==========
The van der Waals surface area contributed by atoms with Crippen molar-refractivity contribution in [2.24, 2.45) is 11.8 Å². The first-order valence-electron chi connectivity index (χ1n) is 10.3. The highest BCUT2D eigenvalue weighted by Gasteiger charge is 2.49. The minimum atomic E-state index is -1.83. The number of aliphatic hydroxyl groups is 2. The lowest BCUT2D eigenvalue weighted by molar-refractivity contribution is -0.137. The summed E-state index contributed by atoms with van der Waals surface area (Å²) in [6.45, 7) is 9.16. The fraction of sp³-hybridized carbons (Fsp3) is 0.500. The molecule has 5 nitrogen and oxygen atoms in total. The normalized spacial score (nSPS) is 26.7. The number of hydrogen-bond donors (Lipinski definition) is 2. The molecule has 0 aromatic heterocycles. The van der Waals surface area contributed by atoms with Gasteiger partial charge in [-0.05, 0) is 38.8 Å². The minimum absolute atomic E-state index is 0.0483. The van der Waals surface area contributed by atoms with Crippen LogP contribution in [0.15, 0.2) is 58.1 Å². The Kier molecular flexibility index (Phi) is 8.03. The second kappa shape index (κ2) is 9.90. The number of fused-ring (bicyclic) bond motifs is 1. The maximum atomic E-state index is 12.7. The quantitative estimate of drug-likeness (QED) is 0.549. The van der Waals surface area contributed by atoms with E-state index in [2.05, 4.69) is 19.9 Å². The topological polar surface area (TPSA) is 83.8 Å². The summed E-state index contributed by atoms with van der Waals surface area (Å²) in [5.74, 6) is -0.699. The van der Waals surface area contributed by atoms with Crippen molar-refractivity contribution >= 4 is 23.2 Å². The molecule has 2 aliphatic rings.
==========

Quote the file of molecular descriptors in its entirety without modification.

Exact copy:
The van der Waals surface area contributed by atoms with Crippen molar-refractivity contribution in [2.24, 2.45) is 11.8 Å². The first-order valence-electron chi connectivity index (χ1n) is 10.3. The highest BCUT2D eigenvalue weighted by Gasteiger charge is 2.49. The minimum atomic E-state index is -1.83. The number of aliphatic hydroxyl groups is 2. The lowest BCUT2D eigenvalue weighted by molar-refractivity contribution is -0.137. The summed E-state index contributed by atoms with van der Waals surface area (Å²) in [6.45, 7) is 9.16. The fraction of sp³-hybridized carbons (Fsp3) is 0.500. The molecule has 5 nitrogen and oxygen atoms in total. The normalized spacial score (nSPS) is 26.7. The number of hydrogen-bond donors (Lipinski definition) is 2. The molecule has 0 aromatic heterocycles. The van der Waals surface area contributed by atoms with Gasteiger partial charge in [-0.05, 0) is 38.8 Å². The minimum absolute atomic E-state index is 0.0483. The van der Waals surface area contributed by atoms with Crippen LogP contribution in [0.15, 0.2) is 58.1 Å². The Kier molecular flexibility index (Phi) is 8.03. The second kappa shape index (κ2) is 9.90. The number of fused-ring (bicyclic) bond motifs is 1. The maximum atomic E-state index is 12.7. The quantitative estimate of drug-likeness (QED) is 0.549. The van der Waals surface area contributed by atoms with E-state index in [2.05, 4.69) is 19.9 Å². The topological polar surface area (TPSA) is 83.8 Å². The summed E-state index contributed by atoms with van der Waals surface area (Å²) in [5.74, 6) is -0.699. The van der Waals surface area contributed by atoms with Crippen molar-refractivity contribution >= 4 is 23.2 Å². The molecule has 2 aliphatic rings.